• With my first child I leaned more toward mother #2, but with my second I am now more of a mom #1. I think #1 works better.(for me at least) My #1 child is needy, clingy and at 3 still wants me to dress her. Maybe it is because of the shift in my parenting and she now feels neglected, but my child #2 likes me to play with her, but doesn't depend on me for entertainment. It is a refreshing difference. I am all for a balance, but I feel like you can rob your children of their independence, and at the same time rob yourself as well.
    Motherhood is riddled with guilt, no matter how great you are it never feels like you have it just right.:\
    posted by Blogger Abby at 1/16/2006 03:29:00 PM  

  • One of the most dreaded questions my 4 year old asks me is "Mommy, can you play Barbies with me?" And I was never going to allow that female demeaning, unrealistically large breasted doll, if in the guise of Belle, into my house. I often try to offer another way to spend time with me as an alternative. "Do you want to read a book?" Luckily, she really likes books too.

    I think I am perfectly comfortable letting them play on them own for part of the day. We are all more content that way. Sometimes, I will sit in the room near them doing something while they play. They know I'm right there, and they can play happily (sometimes on their own, and occasionally together).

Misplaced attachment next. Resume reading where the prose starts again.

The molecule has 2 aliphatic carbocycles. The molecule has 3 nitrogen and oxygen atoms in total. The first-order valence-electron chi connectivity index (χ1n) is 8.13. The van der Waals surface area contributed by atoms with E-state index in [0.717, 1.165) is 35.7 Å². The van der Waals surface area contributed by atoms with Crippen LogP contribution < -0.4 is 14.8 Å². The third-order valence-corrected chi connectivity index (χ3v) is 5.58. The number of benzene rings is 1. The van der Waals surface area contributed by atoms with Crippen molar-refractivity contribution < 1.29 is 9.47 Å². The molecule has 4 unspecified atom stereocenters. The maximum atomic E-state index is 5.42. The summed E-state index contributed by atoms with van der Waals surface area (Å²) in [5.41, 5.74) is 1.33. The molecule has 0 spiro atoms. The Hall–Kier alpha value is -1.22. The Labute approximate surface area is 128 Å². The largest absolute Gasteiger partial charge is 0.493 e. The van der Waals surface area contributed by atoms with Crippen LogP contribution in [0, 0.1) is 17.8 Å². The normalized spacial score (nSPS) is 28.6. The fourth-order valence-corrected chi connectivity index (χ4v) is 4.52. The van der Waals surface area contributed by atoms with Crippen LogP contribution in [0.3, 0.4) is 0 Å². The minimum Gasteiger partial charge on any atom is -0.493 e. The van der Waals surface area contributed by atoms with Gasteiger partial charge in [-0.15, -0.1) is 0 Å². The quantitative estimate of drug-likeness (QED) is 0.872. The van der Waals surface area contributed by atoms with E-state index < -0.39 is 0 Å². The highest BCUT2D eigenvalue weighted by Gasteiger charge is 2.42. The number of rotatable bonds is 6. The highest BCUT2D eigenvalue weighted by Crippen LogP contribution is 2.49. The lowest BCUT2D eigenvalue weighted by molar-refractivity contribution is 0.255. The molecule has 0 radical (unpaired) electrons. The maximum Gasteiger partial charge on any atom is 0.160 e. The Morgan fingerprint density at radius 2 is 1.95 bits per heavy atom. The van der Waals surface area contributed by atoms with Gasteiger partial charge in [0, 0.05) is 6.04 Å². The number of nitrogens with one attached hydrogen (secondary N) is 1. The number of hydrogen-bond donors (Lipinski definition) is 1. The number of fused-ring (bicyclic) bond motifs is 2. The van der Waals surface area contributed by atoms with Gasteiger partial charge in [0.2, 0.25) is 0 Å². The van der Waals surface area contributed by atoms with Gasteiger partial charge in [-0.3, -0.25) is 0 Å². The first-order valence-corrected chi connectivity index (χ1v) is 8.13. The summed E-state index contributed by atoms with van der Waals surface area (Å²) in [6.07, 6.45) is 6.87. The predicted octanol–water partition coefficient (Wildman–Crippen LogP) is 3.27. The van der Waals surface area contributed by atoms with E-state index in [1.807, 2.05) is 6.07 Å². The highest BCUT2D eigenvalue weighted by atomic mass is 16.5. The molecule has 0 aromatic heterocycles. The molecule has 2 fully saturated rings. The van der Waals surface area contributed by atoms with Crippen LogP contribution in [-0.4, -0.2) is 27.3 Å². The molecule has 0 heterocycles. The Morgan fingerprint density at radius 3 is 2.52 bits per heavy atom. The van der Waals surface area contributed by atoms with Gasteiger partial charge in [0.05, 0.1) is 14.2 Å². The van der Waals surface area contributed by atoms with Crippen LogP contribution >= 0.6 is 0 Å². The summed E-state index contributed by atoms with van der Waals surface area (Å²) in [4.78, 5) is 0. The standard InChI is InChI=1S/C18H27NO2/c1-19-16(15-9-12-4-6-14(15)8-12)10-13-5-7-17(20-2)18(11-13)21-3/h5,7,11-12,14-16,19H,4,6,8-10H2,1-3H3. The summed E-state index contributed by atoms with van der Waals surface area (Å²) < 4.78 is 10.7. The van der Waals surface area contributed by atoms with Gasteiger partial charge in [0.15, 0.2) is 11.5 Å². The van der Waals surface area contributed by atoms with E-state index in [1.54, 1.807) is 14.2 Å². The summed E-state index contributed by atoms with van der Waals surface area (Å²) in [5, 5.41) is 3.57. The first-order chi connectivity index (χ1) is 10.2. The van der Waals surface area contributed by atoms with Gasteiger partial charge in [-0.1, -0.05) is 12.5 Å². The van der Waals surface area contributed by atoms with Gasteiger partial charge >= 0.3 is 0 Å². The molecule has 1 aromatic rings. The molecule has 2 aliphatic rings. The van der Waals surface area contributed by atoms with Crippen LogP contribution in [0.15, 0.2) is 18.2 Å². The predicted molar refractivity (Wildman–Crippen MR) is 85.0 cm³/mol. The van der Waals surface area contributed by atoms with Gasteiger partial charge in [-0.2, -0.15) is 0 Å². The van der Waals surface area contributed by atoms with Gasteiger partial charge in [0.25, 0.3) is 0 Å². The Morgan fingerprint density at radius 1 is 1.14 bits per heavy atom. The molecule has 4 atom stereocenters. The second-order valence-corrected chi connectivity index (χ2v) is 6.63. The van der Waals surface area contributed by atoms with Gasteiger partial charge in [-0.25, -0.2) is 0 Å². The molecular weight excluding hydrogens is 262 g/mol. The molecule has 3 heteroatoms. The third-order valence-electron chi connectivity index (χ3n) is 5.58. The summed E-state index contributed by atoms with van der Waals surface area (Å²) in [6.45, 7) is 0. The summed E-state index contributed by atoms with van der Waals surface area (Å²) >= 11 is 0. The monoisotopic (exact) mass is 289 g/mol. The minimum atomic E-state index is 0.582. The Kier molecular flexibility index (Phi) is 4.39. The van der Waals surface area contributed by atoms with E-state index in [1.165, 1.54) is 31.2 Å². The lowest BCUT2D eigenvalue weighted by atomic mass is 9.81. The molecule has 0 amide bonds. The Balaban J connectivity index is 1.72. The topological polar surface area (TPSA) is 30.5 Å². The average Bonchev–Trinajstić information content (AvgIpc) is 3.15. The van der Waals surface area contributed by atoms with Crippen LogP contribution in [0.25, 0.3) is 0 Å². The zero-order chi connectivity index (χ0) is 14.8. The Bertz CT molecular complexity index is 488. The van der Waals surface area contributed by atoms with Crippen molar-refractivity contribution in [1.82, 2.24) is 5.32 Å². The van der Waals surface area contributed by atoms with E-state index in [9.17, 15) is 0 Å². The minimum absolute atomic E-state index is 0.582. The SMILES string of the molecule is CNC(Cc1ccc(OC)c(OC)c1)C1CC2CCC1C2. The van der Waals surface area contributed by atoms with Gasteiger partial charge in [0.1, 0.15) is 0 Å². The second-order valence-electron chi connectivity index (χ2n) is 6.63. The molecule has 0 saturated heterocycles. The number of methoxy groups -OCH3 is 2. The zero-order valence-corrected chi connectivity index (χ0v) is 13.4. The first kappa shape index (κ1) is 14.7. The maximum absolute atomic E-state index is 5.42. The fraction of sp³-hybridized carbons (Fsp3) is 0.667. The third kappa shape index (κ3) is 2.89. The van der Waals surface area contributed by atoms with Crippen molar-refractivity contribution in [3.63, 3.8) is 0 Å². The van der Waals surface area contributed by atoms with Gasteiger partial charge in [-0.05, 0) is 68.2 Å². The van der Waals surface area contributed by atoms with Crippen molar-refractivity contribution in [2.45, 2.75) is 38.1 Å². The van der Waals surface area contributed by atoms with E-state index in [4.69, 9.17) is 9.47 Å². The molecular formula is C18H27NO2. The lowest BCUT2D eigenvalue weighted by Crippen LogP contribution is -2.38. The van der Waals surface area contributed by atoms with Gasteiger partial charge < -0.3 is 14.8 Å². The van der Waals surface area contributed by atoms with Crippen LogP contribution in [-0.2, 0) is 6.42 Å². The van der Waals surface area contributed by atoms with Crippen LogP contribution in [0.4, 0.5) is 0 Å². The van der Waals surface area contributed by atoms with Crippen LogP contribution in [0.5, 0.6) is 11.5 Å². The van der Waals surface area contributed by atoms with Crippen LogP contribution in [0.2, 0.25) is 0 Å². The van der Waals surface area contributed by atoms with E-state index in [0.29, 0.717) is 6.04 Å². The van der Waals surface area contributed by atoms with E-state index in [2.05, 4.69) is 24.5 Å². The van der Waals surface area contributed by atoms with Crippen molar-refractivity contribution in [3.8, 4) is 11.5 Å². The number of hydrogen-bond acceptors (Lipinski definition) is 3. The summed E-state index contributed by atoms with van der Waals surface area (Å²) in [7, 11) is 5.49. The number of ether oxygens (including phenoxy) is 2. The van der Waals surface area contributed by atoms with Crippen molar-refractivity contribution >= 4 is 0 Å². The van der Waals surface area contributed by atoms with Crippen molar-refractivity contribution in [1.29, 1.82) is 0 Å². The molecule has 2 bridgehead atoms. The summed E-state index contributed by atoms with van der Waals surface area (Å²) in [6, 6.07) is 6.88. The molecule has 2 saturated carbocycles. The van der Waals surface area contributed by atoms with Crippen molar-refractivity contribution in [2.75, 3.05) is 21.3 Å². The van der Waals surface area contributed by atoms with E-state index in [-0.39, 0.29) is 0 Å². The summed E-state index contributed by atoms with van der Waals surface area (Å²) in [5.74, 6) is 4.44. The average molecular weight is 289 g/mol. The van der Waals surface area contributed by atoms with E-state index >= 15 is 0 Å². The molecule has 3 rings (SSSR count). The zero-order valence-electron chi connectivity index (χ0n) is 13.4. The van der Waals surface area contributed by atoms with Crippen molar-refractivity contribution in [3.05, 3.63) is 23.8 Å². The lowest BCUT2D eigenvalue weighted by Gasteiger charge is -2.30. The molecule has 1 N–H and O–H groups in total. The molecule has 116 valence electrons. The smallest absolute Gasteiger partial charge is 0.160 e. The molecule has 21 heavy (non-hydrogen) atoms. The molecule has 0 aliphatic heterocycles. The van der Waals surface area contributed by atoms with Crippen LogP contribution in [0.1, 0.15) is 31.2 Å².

On days where I have them both for a full day, it is inevitable that we will go somewhere--library, museum, even to the grocery store. We just have a hard time being at home for a long day without getting on each others' nerve and tearing the house to pieces. It works for us, but I fully realize that I need to improve in my playing skills. Engaging with them wholeheartedly in the things they want to do. My measure for how we are doing in how happy my kids are and how happy and satisfying my days are. I have found that a mix of preschool and babysitter, playing at home and going on outings, a bit of tv, lots of books and talking seems to work pretty well for us even if we are constantly adjusting and finetuning.
    posted by Blogger Michelle at 1/16/2006 06:39:00 PM  

  • I think independence is very important, even from a young age, so I try to be a #1, allowing my daughter a lot of free time. So far it has worked, we'll see what happens when we add other kids to the mix.

    This is an interesting division. I might have catagorized moms as: those who consult parenting books/websites first and those who try their own theories first.
    posted by Blogger a spectator at 1/16/2006 08:50:00 PM